cover Please do NOT post your answer, but do say if you think you have solved the puzzle and how long it took. Solution on Monday.

How many triangles are hidden in this image?

triangles

I have produced an ebook containing 101 of the previous Friday Puzzles! It is called PUZZLED and is available for the Kindle (UK here and USA here) and on the iBookstore (UK here in the USA here). You can try 101 of the puzzles for free here.

42 comments

    1. I hope to post the answer below a little later. So don’t read on if you’re one of those boring people who hates spoilers

    2. That’s a very obvious way of circumventing the instruction of NOT posting your answer, Dave.

    3. and now is when I admit that I actually got the right answer as in the correct individual sub-totals of triangles of different sizes but failed miserably when adding them up 😦

  1. I’ve just done a recount and got 1 more than I thought I had before. It’s slightly more tricky to count all of the combinations than I had expected.

    1. When he says dont post the answer, what is it about people like you that can’t help but immediately post the answer?

  2. I have no idea how many hidden triangles there are, but it took me about a minute to count the obvious ones.

  3. It makes a change to see this puzzle in the form of triangles – variations using squares tend to be more common (and easily lend themselves to deriving algebraic solutions once you start writing down the number of 1x1s, 2x2s, 3x3s and 4x4s – something that’s probably also possible with this triangular arrangement).

    1. Indeed, there is an algebraic solution to this type of puzzle, based on the number of mini-triangles at the bottom. 2 minutes on Google will reveal. (other search engines are available)

    1. @Richard M

      Someone has once again (above) posted in my name. It is indeed flattering to have a tribute band that wants to be me. But it is odd that they make such heavy whether of saying what I would say but saying it badly and not like I would say at all.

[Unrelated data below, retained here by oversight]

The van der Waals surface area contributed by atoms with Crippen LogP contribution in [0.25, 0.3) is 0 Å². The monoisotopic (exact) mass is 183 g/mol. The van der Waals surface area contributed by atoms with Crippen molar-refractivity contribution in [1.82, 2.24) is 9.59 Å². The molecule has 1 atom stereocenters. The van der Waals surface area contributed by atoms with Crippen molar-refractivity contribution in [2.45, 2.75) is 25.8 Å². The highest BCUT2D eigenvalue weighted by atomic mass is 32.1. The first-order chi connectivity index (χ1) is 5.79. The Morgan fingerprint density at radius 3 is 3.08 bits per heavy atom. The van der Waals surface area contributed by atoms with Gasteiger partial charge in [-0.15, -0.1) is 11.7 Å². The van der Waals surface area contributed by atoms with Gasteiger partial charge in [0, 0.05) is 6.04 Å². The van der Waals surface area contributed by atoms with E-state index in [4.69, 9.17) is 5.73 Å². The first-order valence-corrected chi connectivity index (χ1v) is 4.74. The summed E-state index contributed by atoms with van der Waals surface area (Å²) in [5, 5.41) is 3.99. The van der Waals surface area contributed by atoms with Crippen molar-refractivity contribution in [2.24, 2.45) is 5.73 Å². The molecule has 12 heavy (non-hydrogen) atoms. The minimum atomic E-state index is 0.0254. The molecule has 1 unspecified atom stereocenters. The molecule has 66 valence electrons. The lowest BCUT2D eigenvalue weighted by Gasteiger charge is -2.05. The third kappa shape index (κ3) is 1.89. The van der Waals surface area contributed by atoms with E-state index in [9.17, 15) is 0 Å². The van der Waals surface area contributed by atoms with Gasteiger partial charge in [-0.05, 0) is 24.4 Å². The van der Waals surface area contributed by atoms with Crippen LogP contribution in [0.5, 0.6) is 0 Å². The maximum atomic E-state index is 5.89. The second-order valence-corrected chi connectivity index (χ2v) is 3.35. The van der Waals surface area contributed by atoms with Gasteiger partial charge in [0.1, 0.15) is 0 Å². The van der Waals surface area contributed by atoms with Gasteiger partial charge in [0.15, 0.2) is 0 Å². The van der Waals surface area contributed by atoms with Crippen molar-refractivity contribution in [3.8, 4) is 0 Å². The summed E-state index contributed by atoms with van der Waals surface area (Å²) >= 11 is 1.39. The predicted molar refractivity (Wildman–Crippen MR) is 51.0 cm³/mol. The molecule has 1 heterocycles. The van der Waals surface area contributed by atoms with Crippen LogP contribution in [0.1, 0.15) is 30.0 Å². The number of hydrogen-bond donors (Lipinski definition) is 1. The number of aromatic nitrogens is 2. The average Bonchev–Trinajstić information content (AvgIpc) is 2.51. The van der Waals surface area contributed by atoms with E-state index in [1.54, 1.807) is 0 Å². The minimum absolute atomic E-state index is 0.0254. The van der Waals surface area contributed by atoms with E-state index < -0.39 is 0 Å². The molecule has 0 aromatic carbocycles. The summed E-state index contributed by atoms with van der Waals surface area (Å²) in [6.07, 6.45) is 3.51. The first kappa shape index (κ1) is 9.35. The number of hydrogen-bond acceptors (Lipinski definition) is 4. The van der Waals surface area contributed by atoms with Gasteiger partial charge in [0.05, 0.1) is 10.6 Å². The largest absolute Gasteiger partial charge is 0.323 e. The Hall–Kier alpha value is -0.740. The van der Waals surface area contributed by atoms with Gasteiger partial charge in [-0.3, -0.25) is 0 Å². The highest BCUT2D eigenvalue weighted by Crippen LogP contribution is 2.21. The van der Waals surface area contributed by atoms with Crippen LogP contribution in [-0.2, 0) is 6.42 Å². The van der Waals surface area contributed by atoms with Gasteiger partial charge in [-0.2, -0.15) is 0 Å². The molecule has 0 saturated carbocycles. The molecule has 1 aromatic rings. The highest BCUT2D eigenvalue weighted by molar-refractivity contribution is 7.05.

In all my posts I have never posted a spoiler. I may have helped elucidate possibilities in Richard’s thought processes when there have been vageries and ambiguities. And I have helped when complex solutions have been proposed where simple intuition gets there faster (such as the simple division of buses per frequency by buses per walk to get that answer).

      But I have never wanted to spoil the answer for anyone who wanted to wait until Monday.Waiting and reading are separate things.

      The correct unspoiled answer has already been given several times. The case turns on the curious use of the word “hidden” as several have pointed out already. But can triangles be hidden in plane sight? Here the deeper philosophy starts to emerge and we may have disagreement between those who are right and those who disagree with them. That division exists everywhere in life so it existing in the comments section of a website is not to be unexpected.

    2. Here we go again. Obviously not the real me, as I would avoid mistakes such as “whether” for “weather”, and “plane” for “plain” – and I know how to spell “vagaries”.

      Last week, I was the first person to post a correct answer, so I appreciate that’s a spoiler in the modern sense of the word. I just want people to be forewarned that if they read the comments they may well see an answer.

    3. Fake Barry Goddards! Please stop arguing with each other. It is getting like Spartacus in here.

      As the one and original I say that truth cannot be spoiled. The truth is 47 triangles as the outer frame is what hides them. It is not itself hidden.

      Now perhaps we finally have an answer to the riddle: How many Barry Goddards does it take to count some triangles?

      Now all of you rest. Richard does not need you all here. Go home and found a society for people who are not called Barry Goddard.

  4. Could all of the fake Barry Goddards kindly sod off? You’re spoiling my good name so much that I’m tempted to change it to Savile.

    1. All
      Please do not spoil Barry’s good name.
      JS & SH & JK & EM

  5. It does not say don’t post “spoilers”. The request is quite clear: “please do not post your answer.” Splitting hairs on the definition of the word “spoiler” is completely unrelated to your apparent inability to follow a simple request now to share your answer.

  6. I’m probably wrong but I came up with an answer in about 15 seconds. I counted the big one, then I counted the 3 slightly smaller triangles inside of the big triangle, then I repeated that same process for the next-to-largest sized triangles, etc, etc.

  7. Sometimes a spoiler is really nifty. The spoiler I really liked was “look at Google” (I don’t feel guilty giving that spoiler since it isn’t a secret for almost any question one has). My only addition to that suggestion is to see if you can get the elegant answer (with the full methodology for getting the formula) in fewer than 3 words. I found that the obvious 3 word google query gave lots of great stuff.

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